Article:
Mark Roberts is a Texas-based insurance sales and marketing agent who doubles as a pretty decent health writer. In the Cypress Times, he takes a “just the facts” approach to laying out what we all need to know about Norovirus. A few examples:
The norovirus is known to be highly contagious; and, therefore, the illness can literally be passed around like a big bag of chips in a hurry.
Actually, according to GuideToCaribbeanVacations.com, these are a group of related viruses, referred to as “Norwalk-like viruses” or NLV, causing acute gastroenteritis in humans. The incubation period is usually between 24 and 48 hours although cases have been reported to occur within 12 hours of exposure. Symptoms are vomiting, diarrhea with abdominal cramps and nausea generally lasting 24 to 60 hours. Dehydration is the most common complication. Yet even during the worst, most publicized outbreaks of sick ship only a small percentage of passengers are usually affected. According to Princess Cruises, “Statistics have shown that the chance of contracting Norovirus on land is 1 in 12; and 1 in 4000 on a cruise ship.”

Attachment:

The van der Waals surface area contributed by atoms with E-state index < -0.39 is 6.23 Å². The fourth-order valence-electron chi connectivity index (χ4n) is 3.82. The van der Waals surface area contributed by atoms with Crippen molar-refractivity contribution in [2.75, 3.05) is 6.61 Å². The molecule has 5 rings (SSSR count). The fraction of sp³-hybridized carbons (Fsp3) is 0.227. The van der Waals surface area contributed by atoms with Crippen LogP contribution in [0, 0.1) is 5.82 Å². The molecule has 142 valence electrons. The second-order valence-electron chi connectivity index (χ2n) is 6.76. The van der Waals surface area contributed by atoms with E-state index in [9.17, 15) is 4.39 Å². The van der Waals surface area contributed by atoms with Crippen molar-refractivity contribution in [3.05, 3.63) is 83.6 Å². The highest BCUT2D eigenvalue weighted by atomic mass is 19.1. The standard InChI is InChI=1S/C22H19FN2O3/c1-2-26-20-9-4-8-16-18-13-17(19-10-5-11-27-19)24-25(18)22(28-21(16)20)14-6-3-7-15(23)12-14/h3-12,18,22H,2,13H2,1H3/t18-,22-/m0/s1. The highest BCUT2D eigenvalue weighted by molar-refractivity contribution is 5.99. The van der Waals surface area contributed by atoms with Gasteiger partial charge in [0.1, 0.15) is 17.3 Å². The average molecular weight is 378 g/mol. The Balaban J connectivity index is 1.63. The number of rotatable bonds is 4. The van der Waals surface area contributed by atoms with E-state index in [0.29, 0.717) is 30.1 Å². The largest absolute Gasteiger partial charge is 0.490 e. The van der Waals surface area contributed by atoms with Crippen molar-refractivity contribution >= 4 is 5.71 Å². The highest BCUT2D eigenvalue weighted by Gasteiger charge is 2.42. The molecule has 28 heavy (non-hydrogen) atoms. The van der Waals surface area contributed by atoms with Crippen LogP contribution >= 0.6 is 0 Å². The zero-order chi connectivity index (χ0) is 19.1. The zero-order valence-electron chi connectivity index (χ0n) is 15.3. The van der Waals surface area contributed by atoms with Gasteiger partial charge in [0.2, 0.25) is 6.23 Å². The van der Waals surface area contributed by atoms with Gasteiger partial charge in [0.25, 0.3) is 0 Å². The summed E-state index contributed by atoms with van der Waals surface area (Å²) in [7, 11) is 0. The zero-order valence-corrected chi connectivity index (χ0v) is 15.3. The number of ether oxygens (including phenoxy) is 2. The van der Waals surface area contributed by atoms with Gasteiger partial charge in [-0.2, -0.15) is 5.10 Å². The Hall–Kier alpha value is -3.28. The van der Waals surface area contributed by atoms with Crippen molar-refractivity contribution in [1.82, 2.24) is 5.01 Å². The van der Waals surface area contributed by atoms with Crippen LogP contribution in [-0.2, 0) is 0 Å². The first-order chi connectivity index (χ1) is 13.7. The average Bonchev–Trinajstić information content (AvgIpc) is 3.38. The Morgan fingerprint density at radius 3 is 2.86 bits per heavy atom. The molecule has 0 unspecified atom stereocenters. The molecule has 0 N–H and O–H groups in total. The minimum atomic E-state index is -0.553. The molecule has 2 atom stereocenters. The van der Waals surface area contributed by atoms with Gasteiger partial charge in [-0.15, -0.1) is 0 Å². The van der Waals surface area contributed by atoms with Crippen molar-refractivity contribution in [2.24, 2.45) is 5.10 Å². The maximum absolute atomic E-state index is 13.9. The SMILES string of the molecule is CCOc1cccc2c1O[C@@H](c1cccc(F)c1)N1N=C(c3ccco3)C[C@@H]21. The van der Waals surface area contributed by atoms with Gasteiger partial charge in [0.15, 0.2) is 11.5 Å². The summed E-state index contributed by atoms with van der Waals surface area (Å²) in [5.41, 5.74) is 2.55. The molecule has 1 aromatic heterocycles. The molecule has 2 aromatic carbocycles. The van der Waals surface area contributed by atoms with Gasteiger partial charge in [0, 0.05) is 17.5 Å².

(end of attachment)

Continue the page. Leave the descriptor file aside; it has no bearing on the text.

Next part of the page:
According to the Minnesota Department of Health, Noroviruses are members of a group of viruses called caliciviruses, also known previously as “Norwalk-like viruses.” Norovirus is also called viral gastroenteritis, food poisoning, and calicivirus. Norovirus infection causes gastroenteritis, which is an inflammation of the stomach and the small and large intestines. And, Norovirus is by far the leading cause of foodborne illness outbreaks. This infection is often mistakenly referred to as the “stomach flu”- it is not related to the flu (influenza), which is a respiratory illness caused by influenza virus. Norovirus is not a “new” virus, but interest in it is growing as more is learned about how frequently noroviruses cause illness in people.
Read the rest in The Cypress Times.